There are many childcare provider terms used – nanny, live in nanny, part time nanny, mother’s help, childminder, au pair – and this can be confusing.
The start of a new school year is a time in which we are very often asked by families to help source before and after school care, which can be a real challenge. We therefore thought it timely to think about the distinction between nannies and au pairs, as for some families an au pair may be a sensible solution.
While, as an agency, we do not provide au pairs as part of our services (due to their lack of childcare experience – see further below), we can offer guidance with how to find one if you choose to go down that route; and indeed some crucial information on what each can offer.
Here are some guidelines on how they differ and to help you decide what is best for your family:
|Qualifications and Experience||Au pairs do not usually have any previous paid childcare experience or qualifications. Host families may support the au pair to obtain first aid certification and will often contribute to the cost of a language course at a local college.||A nanny is a trained, qualified, professional employee who has chosen to carve out a career in childcare and paid for relevant training courses themselves. They are experienced child care providers and we would expect them to hold up to date first aid training, as well as a DBS, and professional liability insurance, all at their own expense. Many will also have a recognised childcare qualification (NVQ level 3 or equivalent is a good benchmark) but some may also be “qualified by experience”. Nannies are also capable of becoming OFSTED registered.|
|Age||Typically of student age, an au pair is usually between 18 -30 years old and without dependents who goes abroad to live with a native family in order to learn or perfect a language in exchange for childcare.||There is no age barrier – nannies are able to work at any age and in fact it is discriminatory to prescribe the age of a nanny.|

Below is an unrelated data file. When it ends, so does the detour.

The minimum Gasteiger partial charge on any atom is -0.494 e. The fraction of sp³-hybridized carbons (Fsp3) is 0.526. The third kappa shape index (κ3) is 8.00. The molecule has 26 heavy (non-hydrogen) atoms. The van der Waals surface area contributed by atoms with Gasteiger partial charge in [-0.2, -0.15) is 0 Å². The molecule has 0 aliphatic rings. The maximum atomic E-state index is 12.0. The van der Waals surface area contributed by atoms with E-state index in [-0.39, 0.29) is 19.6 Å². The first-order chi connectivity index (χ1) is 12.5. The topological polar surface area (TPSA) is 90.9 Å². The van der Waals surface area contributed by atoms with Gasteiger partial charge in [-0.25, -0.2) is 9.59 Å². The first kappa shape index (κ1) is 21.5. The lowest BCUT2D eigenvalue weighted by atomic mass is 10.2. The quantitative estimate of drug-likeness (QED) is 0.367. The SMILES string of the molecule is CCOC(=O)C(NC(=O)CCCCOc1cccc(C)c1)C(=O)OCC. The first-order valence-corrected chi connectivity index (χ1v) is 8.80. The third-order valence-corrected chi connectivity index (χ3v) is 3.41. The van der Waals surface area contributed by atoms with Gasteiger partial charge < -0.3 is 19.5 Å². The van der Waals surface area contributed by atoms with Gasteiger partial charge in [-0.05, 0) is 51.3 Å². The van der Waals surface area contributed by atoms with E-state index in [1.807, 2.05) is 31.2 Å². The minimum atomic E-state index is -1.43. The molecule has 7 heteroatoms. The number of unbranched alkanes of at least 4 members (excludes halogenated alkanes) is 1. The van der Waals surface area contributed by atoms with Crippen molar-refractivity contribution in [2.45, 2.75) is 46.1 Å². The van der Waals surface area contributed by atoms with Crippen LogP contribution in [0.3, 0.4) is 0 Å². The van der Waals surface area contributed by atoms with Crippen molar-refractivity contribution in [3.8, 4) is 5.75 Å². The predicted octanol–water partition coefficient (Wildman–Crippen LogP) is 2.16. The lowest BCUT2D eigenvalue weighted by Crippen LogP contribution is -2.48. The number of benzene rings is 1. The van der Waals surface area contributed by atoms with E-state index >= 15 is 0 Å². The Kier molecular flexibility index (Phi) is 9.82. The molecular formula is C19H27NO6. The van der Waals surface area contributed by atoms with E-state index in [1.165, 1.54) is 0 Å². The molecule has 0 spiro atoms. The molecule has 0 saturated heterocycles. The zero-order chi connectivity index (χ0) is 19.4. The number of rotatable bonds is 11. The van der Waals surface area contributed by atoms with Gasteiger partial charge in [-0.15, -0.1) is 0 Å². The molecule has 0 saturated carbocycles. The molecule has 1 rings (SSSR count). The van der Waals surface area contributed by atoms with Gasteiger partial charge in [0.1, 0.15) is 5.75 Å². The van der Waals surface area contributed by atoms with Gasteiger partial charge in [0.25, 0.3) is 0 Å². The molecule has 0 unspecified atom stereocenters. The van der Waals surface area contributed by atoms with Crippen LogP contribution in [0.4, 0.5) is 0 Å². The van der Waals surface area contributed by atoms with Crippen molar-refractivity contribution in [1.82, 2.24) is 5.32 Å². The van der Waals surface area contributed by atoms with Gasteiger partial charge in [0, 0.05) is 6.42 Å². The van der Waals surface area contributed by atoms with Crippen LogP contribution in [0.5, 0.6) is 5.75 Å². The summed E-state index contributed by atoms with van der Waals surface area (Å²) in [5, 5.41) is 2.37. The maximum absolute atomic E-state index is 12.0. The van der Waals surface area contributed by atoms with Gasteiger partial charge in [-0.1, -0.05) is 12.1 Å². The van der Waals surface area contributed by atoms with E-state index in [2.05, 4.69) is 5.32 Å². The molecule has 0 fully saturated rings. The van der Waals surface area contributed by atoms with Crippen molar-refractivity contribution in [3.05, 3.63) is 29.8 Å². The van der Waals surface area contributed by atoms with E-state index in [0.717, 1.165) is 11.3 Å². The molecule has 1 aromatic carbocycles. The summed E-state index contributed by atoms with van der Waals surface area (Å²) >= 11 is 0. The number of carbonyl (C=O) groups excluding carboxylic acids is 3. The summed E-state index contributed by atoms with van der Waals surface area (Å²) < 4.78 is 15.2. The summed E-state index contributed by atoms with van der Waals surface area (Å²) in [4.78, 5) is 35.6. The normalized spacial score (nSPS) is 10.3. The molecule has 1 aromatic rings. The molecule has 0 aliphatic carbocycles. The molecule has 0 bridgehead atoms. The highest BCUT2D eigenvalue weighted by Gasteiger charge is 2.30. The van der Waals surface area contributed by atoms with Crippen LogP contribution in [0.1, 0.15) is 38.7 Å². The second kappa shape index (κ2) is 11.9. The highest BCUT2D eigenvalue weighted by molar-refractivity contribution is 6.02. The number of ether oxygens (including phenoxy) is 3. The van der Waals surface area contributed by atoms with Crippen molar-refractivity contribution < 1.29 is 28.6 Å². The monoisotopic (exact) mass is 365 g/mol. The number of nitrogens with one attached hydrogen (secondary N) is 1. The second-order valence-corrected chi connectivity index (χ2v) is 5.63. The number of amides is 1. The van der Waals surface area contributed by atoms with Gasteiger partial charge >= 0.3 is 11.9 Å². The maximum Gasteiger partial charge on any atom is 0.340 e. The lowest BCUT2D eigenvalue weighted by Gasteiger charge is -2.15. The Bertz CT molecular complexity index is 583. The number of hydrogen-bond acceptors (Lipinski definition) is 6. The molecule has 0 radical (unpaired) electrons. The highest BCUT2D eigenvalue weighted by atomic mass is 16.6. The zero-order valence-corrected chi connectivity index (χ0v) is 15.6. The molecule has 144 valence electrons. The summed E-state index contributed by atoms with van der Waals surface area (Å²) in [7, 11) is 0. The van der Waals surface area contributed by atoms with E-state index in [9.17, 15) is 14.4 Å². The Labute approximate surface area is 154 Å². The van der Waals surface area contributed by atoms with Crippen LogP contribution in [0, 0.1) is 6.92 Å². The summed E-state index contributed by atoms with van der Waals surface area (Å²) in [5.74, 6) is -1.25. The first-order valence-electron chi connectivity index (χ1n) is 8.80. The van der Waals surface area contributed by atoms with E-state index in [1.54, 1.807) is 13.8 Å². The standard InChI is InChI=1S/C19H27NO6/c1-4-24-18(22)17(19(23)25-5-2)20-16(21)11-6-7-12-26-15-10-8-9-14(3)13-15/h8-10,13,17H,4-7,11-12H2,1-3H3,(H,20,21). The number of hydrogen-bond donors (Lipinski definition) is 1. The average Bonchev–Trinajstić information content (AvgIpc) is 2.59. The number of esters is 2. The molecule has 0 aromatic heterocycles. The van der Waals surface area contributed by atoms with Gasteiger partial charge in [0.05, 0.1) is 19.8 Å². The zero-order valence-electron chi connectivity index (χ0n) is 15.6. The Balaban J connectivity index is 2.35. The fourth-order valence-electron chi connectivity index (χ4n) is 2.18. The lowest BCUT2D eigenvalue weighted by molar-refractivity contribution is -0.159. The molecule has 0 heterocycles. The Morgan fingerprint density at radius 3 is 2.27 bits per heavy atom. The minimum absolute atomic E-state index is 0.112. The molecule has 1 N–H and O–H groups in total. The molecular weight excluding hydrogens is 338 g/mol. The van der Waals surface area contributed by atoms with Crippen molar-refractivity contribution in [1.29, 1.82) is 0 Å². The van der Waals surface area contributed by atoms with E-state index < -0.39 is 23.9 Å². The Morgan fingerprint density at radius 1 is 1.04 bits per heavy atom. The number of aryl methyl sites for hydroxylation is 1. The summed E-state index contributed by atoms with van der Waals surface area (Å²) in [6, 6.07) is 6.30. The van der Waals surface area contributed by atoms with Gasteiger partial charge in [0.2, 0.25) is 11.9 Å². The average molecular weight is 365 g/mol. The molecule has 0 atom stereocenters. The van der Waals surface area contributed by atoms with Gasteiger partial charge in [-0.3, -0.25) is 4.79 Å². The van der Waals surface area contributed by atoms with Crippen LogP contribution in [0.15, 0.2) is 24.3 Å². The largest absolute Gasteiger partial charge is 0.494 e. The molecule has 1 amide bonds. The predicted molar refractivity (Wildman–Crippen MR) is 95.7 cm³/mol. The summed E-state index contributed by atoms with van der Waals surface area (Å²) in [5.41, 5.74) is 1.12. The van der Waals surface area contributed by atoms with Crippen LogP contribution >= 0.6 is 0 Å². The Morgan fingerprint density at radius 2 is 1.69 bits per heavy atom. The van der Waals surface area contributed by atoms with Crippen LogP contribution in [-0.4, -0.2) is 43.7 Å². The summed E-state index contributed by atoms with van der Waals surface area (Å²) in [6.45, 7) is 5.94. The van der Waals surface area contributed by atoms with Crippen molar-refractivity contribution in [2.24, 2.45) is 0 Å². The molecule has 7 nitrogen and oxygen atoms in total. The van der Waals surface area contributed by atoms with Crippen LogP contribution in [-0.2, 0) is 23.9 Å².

|Childcare remit||Au pairs should not be given any sole charge of children under 2 years old, nor left in sole charge of any child for a great length of time.||As experienced childcare professionals, nannies may often look after multiple children across a range of ages at any particular time.|
|Working hours||They should not be required to work any more than 30 hours per week including evening babysitting and light housework.||Hours can vary considerably from job to job, but long days are common and full time jobs can be in excess of 50 hours a week (subject to the laws of the country of employment).|
|Employment Status||Not an employee. This is considered a cultural exchange which is of benefit to both the au pair and the family, and the au pair should be integrated into and treated as part of the family, included in mealtimes and outings etc.||They are employed by their families, and thus are entitled to employee benefits such as paid annual leave and statutory sick pay.|